FairPoint banks on core growth
Supported by its 400 Gbps fiber-based IP/MPLS core VantagePoint network, FairPoint (Nasdaq: FRP) is continually making strides with its Ethernet offerings in New England territory it entered through its acquisition of Verizon's (NYSE: VZ) lines in 2008 and other territories in its footprint.
On the traditional copper and TDM side, the ILEC offers a mix of Ethernet over Copper (EoC) and various Ethernet over TDM-based services including EoTDM, EoDS3 and EoSONET.
From its copper and fiber base, FairPoint is offering various flavors of Ethernet, including Ethernet Private Line (EPL), Ethernet LAN (ELAN), Ethernet Virtual Private Line (EVPL) and Dedicated Internet Access (DIA) via both fiber and copper.
John Lunny, senior vice president, network planning and engineering for FairPoint, said that while he sees a fair amount of demand for 10 Mbps and lower EoC speeds, it sometimes might not be enough to fulfill the needs of a mid-sized or large business.
"Bandwidth requirements are growing so fast that a lot of our customers that suggest they want 10 Mbps, which we can deliver over copper, know they will be growing to 50 Mbps in 12 months," he said. "We have to look at those opportunities on a case by case basis and decide how we're going to deploy versus deploying over copper and knowing we're going to be out of gas in 12 months so we might make a decision to build fiber on day one."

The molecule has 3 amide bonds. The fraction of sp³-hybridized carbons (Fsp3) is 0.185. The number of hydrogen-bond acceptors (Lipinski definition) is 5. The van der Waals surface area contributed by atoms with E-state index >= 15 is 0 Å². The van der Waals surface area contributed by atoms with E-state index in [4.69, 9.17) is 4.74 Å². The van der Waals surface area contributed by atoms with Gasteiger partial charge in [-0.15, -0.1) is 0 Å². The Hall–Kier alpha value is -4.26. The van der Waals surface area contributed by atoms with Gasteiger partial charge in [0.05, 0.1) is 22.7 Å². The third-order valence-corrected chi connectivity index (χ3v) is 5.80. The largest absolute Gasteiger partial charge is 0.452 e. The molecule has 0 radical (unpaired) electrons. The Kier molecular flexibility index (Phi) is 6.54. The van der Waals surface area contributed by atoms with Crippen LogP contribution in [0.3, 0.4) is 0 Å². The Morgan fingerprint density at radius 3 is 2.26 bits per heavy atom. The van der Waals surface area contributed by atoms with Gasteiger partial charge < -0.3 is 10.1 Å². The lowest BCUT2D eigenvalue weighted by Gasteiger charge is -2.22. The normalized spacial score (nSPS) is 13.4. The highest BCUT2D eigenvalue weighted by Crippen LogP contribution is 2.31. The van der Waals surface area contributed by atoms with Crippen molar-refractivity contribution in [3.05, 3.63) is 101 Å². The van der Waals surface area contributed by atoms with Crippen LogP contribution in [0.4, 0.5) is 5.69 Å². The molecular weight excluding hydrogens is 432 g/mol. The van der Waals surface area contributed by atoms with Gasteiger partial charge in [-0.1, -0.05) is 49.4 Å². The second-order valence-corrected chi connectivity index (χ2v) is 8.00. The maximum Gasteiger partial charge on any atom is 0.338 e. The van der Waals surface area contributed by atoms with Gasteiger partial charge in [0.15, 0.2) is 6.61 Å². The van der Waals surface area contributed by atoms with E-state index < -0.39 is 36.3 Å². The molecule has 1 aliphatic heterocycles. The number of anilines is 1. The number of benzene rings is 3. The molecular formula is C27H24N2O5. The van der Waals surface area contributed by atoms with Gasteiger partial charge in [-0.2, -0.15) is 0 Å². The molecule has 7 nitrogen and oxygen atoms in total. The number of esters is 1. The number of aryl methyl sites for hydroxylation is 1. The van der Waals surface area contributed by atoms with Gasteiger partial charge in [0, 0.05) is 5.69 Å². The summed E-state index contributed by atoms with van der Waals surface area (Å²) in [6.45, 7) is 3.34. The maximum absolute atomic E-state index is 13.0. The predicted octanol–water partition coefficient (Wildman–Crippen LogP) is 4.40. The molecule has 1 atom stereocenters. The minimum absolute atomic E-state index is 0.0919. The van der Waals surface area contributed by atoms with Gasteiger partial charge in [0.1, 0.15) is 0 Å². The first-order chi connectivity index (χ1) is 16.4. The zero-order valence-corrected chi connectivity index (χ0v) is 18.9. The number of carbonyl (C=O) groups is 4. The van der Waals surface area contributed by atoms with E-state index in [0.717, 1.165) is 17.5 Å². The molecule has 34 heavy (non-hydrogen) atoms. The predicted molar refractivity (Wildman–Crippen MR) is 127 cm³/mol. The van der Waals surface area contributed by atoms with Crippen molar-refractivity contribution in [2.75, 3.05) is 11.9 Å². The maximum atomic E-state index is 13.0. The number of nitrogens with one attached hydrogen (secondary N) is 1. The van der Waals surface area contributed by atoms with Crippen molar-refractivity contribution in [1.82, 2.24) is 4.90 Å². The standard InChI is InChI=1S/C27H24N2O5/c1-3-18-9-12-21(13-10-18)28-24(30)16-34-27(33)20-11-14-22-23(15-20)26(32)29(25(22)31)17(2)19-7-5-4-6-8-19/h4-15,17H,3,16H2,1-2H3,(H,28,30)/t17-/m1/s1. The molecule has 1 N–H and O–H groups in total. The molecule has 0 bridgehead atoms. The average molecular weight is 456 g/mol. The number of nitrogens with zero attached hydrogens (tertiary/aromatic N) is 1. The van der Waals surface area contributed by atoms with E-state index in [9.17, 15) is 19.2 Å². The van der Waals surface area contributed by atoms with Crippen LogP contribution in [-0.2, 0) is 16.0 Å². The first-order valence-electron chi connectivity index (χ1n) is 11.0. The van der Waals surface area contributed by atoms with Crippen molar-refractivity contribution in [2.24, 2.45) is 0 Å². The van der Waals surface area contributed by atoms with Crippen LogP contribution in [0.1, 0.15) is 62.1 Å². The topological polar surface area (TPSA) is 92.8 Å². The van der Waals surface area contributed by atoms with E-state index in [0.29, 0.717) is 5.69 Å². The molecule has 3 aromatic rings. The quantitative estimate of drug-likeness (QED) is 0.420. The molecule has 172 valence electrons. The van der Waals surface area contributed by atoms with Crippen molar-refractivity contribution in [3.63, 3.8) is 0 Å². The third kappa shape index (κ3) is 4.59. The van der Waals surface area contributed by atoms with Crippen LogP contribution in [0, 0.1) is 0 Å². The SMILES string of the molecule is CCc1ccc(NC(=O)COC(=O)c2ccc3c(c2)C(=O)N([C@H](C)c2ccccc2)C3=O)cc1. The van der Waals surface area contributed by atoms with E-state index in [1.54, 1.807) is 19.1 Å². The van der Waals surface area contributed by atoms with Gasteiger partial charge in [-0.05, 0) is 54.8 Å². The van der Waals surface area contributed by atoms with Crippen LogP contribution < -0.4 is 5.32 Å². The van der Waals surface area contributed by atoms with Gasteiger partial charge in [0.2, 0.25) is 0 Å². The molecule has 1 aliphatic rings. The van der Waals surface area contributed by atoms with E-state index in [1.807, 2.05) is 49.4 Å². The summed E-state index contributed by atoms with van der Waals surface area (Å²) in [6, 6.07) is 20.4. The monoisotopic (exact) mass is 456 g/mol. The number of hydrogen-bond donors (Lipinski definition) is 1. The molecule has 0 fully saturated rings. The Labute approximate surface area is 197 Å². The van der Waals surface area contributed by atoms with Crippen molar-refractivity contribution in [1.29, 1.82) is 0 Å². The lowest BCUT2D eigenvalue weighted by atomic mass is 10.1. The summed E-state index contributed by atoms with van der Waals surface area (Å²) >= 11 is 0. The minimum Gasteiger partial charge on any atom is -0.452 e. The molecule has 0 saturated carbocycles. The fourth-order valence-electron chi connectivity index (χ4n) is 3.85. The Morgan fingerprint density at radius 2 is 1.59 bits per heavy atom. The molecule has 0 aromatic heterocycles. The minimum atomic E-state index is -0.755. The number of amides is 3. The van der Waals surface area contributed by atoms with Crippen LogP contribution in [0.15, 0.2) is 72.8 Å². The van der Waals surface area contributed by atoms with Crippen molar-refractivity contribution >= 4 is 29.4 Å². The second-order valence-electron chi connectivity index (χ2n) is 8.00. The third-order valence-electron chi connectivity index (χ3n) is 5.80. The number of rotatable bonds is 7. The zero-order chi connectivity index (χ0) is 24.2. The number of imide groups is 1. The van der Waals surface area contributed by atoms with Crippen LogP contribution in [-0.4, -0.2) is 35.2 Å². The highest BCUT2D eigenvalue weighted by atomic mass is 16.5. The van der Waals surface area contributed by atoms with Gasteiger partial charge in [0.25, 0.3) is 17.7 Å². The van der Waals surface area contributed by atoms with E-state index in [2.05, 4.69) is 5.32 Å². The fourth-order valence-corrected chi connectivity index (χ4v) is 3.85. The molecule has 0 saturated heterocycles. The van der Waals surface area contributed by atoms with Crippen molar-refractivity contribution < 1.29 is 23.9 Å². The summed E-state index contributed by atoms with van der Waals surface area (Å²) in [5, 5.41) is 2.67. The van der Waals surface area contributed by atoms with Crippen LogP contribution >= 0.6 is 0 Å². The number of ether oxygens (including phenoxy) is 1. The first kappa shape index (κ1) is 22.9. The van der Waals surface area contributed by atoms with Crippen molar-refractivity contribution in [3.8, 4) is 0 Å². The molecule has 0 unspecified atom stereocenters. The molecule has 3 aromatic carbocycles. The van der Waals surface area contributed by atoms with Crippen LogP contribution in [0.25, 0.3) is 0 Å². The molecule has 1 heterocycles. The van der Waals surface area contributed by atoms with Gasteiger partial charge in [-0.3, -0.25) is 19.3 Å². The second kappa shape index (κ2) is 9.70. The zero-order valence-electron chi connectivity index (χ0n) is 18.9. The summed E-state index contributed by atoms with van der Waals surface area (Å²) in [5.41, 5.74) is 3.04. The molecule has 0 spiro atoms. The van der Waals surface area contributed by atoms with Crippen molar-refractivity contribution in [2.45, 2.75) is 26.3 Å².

However, Lunny adds that EoC has plenty of utility for a number of business situations. In addition to obvious targets like the SMB segment, it can be a solution for larger distributed businesses like hospitals.
"Copper is really valuable in the small to medium business segment and it also helps us out in the large enterprise space where you might have a hospital with 20 outlying clinics that only need 5-10 Mbps ELAN connections back to the core we'll generally connect those locations with copper," he said.
Complementing EoC, FairPoint is also eyeing the use of copper pair bonding ADSL2+ and is conducting trials of VDSL2 to serve businesses.
"VDSL2's reach is limited, but it's fantastic for multi-tenant dwellings, small office parks, and strip malls where you have limited copper length and can deliver 100 Mbps service," Lunny said. "The way the network is constructed with significant core capacity we're really confident as we start to roll those services out we're going to be successful. It's all about keeping up with what the customers want."